Anatolii: Yes, in Octave there are symbols. Even the name itself. Octave is eight. Octogram, eight candles, eight is infinity, the protagonist hitting in the damned forest, is doomed to wander there endlessly. And Cats have always been perceived as something connected with the otherworldly. They are like observers who see both our and other worlds.
SAN: The final scene in The Kite / Little Kite, where Mary paints the street light red with her own blood, that scene was fantastic, where did that idea come from? Was it spontaneous?
Anatolii: It was spontaneous. First, I invent many puzzles without limiting my fantasy. Then I correct them so they become logical and understandable. In the case with traffic light, I didn't correct it, I left as it was originally invented. I liked the symbolism of this scene.
(In this picture we can see Anatolii Koval working in Little Kite, with his hand-drawings and digital art being coded.)
SAN: We know you are working on Repentant, the sequel to Little Kite, what can you tell us related to technical details compared to Little Kite? Will there be more locations? Will the upcoming game be longer?
Anatolli: In fact, the game Repentant is a separate story, but slightly related to the Little Kite. The protagonist is now Oliver, suffering from remorse. At the moment I don't have the opportunity to make a long game, so unfortunately Repentant will not be long, most likely even shorter than the Little Kite. Mostly, the events will take place in a small shop where not very good things will happen with three characters - Cashier, Oliver and one strange girl.
SAN: Will there be any surrealistic surprises on Repentant? Maybe some horror elements? Or it's a complete psychological/emotional adventure?
Anatolli: Repentant is a dramatic-psychological adventure. It has no horror but it has abstract surreal location in the Oliver dream.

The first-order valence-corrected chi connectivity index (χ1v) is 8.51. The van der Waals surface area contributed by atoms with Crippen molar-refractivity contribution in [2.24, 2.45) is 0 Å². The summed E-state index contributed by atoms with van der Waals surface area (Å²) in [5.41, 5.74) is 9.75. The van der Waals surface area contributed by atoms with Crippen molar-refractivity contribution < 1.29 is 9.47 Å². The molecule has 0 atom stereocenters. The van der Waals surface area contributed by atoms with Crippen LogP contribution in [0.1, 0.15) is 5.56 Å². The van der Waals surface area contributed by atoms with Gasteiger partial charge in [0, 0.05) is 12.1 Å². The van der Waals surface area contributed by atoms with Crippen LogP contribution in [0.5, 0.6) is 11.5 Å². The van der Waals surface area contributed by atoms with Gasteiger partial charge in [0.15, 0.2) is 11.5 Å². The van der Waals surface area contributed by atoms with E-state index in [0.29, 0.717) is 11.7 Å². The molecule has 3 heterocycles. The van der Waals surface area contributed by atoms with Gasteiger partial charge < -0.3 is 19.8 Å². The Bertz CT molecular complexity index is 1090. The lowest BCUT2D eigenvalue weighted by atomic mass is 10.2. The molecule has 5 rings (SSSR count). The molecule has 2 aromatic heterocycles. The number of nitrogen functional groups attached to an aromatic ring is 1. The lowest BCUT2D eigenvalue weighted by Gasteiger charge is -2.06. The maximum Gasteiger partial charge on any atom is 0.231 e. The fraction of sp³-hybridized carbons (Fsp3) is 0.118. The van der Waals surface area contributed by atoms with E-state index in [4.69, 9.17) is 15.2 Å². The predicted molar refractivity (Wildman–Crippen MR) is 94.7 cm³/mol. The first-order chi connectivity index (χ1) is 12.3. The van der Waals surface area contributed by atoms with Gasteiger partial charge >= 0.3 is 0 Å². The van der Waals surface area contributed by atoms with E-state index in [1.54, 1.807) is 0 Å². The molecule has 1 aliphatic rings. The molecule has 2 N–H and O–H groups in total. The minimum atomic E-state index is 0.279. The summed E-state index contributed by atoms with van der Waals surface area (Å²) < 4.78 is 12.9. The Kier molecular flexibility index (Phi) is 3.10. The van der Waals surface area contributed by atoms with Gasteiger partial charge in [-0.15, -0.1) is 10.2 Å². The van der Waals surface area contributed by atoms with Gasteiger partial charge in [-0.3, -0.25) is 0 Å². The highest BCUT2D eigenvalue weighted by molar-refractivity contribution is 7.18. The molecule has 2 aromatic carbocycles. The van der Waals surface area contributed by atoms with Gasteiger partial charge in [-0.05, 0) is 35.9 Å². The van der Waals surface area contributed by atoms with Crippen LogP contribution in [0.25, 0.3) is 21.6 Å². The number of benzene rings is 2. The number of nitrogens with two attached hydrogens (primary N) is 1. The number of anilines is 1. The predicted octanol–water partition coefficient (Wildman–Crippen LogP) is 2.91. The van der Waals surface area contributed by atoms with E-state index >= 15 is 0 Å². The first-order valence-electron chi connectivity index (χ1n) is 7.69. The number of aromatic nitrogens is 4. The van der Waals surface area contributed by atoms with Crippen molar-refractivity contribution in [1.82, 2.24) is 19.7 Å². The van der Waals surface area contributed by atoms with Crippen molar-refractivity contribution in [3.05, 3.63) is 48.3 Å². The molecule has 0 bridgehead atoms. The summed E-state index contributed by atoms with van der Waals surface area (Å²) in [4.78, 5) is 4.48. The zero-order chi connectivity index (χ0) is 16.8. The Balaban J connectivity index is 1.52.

SAN: What platforms can we expect Repentant to be on besides PC? Will the mobile market get its own version?
Anatolli: At first everything is planned, as in the case of Little Kite, for a PC (win / mac). Then If I find the right programmer, the game will be ported to mobile devices.
SAN: To wrap up this interview, I was viewing your YouTube page, and I came across the Alpha Gameplay for Final Prayer. It looks like a post-apocalyptic alien-themed game. How wrong am I? Also, is it a working title? Can I still have my hopes up for this game being released in the future?
Anatolli: Yes, you are right, this is the sci-fi project of 2013. Final Prayer has a difficult destiny. The game is made at 50%, but it is already outdated by technical and visually. I need to re-do it all on the new engine. I'm not ready for this yet. On my YouTube page you can also find the alpha gameplay video of the game Ember. It will be my next game, but artstyle will be more serious and post-apocalyptic.
SAN: Thank you very much for the interview, it was an honour and a pleasure. Thank you.
Anatolli: Thank you for your attention to my games. It was a pleasure for me too.
Sinical Anime Network would like to thank Anatolii Koval for his time and availability, providing us with details and extra info on both his previous and upcoming works.